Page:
SECRETS Blu-ray Player HDMI Benchmark
- Written by Secrets Senior Editors
- Published on 02 August 2011
- The Secrets Blu-ray Player HDMI Benchmark - Part 2
- Page 2: The Tests
- Page 3: Test 1 Summary and Results
- Page 4: Test 2 Summary and Results
- Page 5: Conclusion
- Page 2: Construction of the Analog Blocks
- Page 3: Volume Control
- Page 4: Power Amplifier
- Page 5: Phono Stage
- Page 6: Headphone Stage
- Page 7: Analog Circuitry Connected to the DACs
- Page 8: Conclusions About the HK 990 Circuit Design
- Page 9: Tape Recorder Outputs and Tape Monitor Details
- Page 10: Proper Connection
- Page 11: Conclusions About HK990 Tape Recorder Functionality
- Page 12: Overall Conclusions
- All Pages
HK 990 Phono Stage
In his first preamp for Harman (Citation XXP), Otala addressed the challenge of achieving a flat return-loop gain across the frequency band. In a typical amplifier with a flat closed-loop response, this is readily achieved in a discrete circuit at the cost of distortion (attempts are made in the discrete opamp design to reduce open-loop distortion when the return-loop gain is purposely set to a low value as we saw in the power amp).
The problem is more difficult in a phono preamp with a varying frequency response (it follows the RIAA curve). The HK 990 uses a topology dating to Otala's tenure. Twelve transistors form a transconductance amplifier. The transconductance amplifier differs from an opamp since it has a high output impedance. Think of the transconductance amplifier as an opamp without the common emitter output stage. It is called a transconductance amplifier because a change in voltage at the input (open loop) results in a change of current at the output.
Iout=VinG where G is conductance which is the reciprocal of resistance.
The RIAA network is connected around the transconductance stage. As the frequency increases, the passive RIAA network loads the transconductance amplifier and lowers its open loop voltage gain (the current output of the transconductance amplifier flows in the RIAA network giving rise to a voltage). Since the transfer function of the passive RIAA network is increasing with frequency, the total return loop remains constant at the desired level chosen by the designer.
The plot below was taken from the original literature for the Citation XXP preamp.
Low frequencies pose a problem with this approach. Here, a closed-loop voltage gain of 60dB is required to match the inverse RIAA curve for a moving magnet cartridge. The open-loop gain of the transconductance circuit loaded by the RIAA network should be 80dB at a minimum. This may not be achievable because the intrinsic output resistance of a real transconductance amplifier limits the gain. The result can be a drop in the gain at low frequencies and increase an distortion.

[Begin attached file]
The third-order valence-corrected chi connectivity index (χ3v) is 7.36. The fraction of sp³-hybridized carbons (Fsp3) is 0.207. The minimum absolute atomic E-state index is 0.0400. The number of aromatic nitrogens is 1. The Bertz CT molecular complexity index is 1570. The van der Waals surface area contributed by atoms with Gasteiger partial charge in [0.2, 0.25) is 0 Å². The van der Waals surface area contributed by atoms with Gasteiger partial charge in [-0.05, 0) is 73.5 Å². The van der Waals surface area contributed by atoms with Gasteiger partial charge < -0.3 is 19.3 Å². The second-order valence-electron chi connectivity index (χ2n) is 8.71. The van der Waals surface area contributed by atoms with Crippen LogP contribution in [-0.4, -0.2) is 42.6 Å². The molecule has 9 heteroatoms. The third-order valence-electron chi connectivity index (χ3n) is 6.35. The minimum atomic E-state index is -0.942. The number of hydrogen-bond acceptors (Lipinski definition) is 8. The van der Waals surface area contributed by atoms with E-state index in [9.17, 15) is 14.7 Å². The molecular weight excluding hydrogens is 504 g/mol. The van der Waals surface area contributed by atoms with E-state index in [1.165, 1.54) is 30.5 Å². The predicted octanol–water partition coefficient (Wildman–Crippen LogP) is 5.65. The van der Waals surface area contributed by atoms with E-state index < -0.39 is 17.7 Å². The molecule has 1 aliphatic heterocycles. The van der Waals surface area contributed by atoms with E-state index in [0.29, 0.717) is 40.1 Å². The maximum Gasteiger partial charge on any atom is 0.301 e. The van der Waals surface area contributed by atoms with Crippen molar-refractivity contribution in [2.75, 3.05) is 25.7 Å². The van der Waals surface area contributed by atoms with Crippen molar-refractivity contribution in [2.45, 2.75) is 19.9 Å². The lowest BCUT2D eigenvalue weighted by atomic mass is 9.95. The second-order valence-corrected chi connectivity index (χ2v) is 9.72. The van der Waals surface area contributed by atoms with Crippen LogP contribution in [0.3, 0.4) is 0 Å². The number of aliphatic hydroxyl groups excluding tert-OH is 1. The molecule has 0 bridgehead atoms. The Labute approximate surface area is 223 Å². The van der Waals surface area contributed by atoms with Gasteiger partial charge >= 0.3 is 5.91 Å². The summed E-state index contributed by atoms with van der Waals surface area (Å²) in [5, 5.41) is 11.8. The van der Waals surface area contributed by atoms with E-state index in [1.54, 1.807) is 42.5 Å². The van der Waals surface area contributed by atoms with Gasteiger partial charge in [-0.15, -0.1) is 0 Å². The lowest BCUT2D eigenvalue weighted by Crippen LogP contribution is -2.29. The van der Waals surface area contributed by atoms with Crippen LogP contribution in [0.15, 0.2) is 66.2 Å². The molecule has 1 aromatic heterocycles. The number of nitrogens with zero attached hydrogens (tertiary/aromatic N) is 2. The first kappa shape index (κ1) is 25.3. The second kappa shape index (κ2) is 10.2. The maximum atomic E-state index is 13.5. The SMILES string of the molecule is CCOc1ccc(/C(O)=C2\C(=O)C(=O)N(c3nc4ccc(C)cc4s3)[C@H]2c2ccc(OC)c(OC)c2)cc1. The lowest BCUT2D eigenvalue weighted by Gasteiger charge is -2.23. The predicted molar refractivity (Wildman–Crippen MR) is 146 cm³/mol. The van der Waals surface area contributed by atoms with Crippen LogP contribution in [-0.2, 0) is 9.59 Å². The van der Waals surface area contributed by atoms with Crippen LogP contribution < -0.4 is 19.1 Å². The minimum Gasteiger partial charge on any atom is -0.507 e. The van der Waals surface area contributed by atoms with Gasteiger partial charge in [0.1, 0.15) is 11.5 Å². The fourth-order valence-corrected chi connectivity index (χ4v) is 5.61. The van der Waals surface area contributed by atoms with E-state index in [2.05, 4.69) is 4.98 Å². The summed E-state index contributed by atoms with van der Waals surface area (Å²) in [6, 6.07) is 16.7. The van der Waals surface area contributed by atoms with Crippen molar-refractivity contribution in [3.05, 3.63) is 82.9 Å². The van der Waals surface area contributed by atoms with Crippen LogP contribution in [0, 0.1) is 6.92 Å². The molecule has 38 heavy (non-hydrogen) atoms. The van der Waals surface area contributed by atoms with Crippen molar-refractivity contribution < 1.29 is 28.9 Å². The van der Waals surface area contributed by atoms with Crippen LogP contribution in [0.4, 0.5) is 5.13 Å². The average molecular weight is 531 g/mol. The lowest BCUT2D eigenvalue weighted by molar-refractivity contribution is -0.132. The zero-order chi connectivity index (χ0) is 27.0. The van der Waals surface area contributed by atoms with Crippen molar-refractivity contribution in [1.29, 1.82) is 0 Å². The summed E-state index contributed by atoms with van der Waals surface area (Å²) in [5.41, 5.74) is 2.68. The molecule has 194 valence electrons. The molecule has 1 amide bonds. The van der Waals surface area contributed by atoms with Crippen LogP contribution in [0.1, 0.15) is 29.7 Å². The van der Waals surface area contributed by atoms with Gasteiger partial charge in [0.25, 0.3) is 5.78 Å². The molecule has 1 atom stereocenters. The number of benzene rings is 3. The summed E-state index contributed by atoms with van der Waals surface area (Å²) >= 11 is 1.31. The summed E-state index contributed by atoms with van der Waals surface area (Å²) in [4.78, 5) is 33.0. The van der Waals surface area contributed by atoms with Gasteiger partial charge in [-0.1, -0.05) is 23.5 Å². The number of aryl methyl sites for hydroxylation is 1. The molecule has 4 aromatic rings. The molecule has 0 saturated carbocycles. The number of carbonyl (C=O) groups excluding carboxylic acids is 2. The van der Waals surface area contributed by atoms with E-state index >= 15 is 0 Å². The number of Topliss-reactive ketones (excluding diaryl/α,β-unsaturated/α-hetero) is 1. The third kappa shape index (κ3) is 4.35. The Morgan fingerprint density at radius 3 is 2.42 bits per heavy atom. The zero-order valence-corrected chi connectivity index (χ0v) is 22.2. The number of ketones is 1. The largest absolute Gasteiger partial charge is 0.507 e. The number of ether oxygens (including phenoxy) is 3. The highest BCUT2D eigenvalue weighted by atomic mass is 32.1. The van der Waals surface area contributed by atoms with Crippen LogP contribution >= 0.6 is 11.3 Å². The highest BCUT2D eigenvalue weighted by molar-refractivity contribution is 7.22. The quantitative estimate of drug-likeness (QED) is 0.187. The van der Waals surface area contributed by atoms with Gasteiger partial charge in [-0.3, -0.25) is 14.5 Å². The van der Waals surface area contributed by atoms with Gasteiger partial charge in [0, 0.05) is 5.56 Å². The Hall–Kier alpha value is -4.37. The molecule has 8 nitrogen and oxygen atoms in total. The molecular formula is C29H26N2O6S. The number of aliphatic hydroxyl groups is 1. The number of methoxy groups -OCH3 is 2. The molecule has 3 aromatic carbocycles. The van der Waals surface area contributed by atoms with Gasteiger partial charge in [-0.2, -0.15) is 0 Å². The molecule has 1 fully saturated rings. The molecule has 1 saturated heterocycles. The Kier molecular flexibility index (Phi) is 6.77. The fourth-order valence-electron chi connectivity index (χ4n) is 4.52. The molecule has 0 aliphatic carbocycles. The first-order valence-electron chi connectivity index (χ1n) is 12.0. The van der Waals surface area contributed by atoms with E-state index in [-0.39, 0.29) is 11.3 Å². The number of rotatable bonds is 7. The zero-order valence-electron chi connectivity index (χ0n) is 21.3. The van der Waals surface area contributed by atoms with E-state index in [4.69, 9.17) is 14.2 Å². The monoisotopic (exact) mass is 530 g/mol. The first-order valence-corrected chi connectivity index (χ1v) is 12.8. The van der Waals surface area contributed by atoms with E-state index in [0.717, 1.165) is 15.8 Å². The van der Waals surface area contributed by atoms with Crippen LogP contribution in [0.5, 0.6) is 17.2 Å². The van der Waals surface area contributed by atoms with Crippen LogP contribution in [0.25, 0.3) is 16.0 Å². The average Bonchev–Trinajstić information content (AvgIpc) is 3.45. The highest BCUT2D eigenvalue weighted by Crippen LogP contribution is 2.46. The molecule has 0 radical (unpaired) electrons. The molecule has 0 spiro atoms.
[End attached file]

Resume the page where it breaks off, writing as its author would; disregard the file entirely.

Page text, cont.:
I do not have measurements of the HK 990 to confirm if it exhibits this problem. Some earlier HK phono stages hinted at the problem, but the transconductance amplifier on the HK 990 is significantly enhanced. It remains fully complementary. Current sources replace a resistor to bias the differential input stage. A buffer between the first and second gain stages prevents the second stage from loading the first. The first voltage gain stage design trades off degraded noise performance for improved open-loop distortion.
The DC servo used in the phono stage eliminates all bypass and coupling capacitors. Surprisingly, no DC blocking capacitor is at the input to the phono stage. Since a bipolar transistor is used at the input, a small current always flows in the cartridge. I have rarely seen this direct connection implemented unless the input transistor is a FET with an extremely low gate-current flow.
An open-loop emitter-follower buffers the transconductance amplifier from the load presented by the line stage. Almost all phono stages are in the non-inverting feedback configuration. Such a configuration is limited to a gain no lower than one. The RIAA curve should continue rolling off and not stop at unity gain. A passive low-pass filter in this stage corrects the problem (The Audio Critic, Issue 18, page 16). This and other phono stage design issues are addressed in Chapter 7 of Small Signal Audio Design by Douglas Self (Focal Press, 2010).
A 330pf capacitor is at the input. This high value exceeds the specifications of most moving magnet cartridges when the turntable wiring is included. At this price, I would like to see a switch on the back to offer different loading options. In the absence of that, a low-valued capacitor is advisable since the value can be raised externally. In contrast, nothing can compensate for too much capacitance at the phono input.
Moving coil cartridges see a pre-preamplifier that is a two-stage open-loop design (no feedback). Since the signals from the moving coil cartridge are so small, the transistors almost act as linear devices; hence, no feedback is required to linearize the moving coil stage. Other designers might have employed feedback to reduce the distortion to lower levels. The pre-preamp has no DC servo. A standard DC blocking capacitor is at its output. In the moving magnet stage no blocking capacitor is at the stages input. Again its absence causes a small DC current flow in the cartridge.